Center for Restless Legs Syndrome

Knowledge is the key to understanding restless legs syndrome (RLS). At the Center for Restless Legs Syndrome, established by Drs. Christopher J. Earley and Richard Allen, we conduct research to learn more about this disorder and deliver better care to people who live with it. Our care program focuses on patient education and includes standard-of-care treatments and research protocols not available in other centers.

About Restless Legs Syndrome

RLS, also recently renamed Willis-Ekbom Disease (WED), is a neurological condition associated with abnormal sensations in the legs, including an uncontrollable urge to move when at rest in an effort to relieve these feelings.

Our Restless Legs Syndrome Experts

Hear From Our Experts

Biological Basis for and Management of Drug Induced Symptom Augmentation in Restless Leg Syndrome

Altered Iron Regulation: A Potential Cause of Restless Leg Syndrome

Iron and Restless Legs Syndrome

Role of Opioids in Restless Leg Syndrome

RLS Clinical Trials

Every day, research uncovers new information about possible therapies for RLS. Your involvement in clinical studies could help in the development of medications to treat RLS. You, a family member, and many other people may benefit from your willingness to become involved.

Learn about importance of clinic research

Understanding the Role of Epigenetics in RLS

This study is designed to address the question of why RLS has such a high inheritance risk. To date, there has been no single gene identified that can account for the 35-40% relative risk of inherency. This study looks deeper into complex genetic regulation (epigenetics) to determine if inheritance risk lies within these factors.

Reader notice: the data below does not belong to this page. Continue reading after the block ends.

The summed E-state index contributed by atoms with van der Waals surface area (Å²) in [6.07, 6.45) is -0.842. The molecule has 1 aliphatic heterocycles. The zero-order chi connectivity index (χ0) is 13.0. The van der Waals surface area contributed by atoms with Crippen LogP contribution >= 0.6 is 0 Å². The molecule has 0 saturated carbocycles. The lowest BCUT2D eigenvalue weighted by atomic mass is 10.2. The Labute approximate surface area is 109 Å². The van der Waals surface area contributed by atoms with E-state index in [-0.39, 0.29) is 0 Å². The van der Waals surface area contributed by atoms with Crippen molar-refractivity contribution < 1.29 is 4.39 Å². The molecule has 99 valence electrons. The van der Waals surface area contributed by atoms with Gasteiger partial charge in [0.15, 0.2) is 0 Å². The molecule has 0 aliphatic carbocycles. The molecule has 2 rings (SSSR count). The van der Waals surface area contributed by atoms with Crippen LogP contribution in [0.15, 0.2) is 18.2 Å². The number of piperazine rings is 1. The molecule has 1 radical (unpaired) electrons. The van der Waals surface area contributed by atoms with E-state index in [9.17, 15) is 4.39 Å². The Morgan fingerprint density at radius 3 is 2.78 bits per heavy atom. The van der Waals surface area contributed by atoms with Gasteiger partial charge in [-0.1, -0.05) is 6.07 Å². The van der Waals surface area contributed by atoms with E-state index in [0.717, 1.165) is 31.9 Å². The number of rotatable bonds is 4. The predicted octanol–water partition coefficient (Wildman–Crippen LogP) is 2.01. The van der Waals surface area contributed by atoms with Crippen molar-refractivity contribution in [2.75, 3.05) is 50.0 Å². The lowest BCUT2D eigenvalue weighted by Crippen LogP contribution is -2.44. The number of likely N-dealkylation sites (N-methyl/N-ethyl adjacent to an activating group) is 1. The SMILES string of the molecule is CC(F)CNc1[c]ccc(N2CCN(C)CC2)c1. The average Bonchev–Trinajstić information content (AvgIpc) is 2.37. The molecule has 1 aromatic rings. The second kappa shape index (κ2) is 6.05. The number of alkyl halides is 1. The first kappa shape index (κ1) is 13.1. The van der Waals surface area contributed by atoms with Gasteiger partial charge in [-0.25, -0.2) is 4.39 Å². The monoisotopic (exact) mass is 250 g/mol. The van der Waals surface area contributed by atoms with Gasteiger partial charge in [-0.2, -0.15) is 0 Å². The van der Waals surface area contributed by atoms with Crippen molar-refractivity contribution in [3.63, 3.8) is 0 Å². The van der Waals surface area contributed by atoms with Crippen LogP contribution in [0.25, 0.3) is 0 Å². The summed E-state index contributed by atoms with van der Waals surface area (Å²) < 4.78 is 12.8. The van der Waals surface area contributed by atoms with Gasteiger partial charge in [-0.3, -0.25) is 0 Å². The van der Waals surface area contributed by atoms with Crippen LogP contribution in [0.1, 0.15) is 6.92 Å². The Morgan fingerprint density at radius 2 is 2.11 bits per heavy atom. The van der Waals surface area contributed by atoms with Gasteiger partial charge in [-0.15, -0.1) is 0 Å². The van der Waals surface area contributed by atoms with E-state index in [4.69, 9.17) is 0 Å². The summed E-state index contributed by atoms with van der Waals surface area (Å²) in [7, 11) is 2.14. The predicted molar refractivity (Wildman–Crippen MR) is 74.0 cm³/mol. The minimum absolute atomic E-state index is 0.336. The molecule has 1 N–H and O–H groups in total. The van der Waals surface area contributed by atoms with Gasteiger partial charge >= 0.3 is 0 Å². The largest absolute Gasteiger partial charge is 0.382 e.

• Eligibility: women who have iron deficiency anemia. We are looking for women who do and do not (control group) have RLS symptoms.
  • Contact: 410-550-1046

RLS Research Areas

Research is a very important component of our center. Knowledge is the key to better understanding this disorder and coming to terms with what we do not know about it. It is through research that we will hopefully one day bring about a cure for RLS.

Support RLS Research and Care at Hopkins

Philanthropy is essential to our continued progress toward improving the lives of people with RLS. The generosity of individuals enables our work to continue even when federal grant funding falls short. Gifts can be designated to support specific research projects or left unrestricted, to support either a particular physician’s work or RLS research in general. These gifts help us address new opportunities and unexpected needs quickly.

We appreciate your support and consideration. To learn more about Dr. Christopher Earley or our center and its activities, please contact:

Angel Terol
Senior Associate Director of Development
Fund for Johns Hopkins Medicine
Department of Neurology and Brain Sciences
[email protected]
(443) 287-7873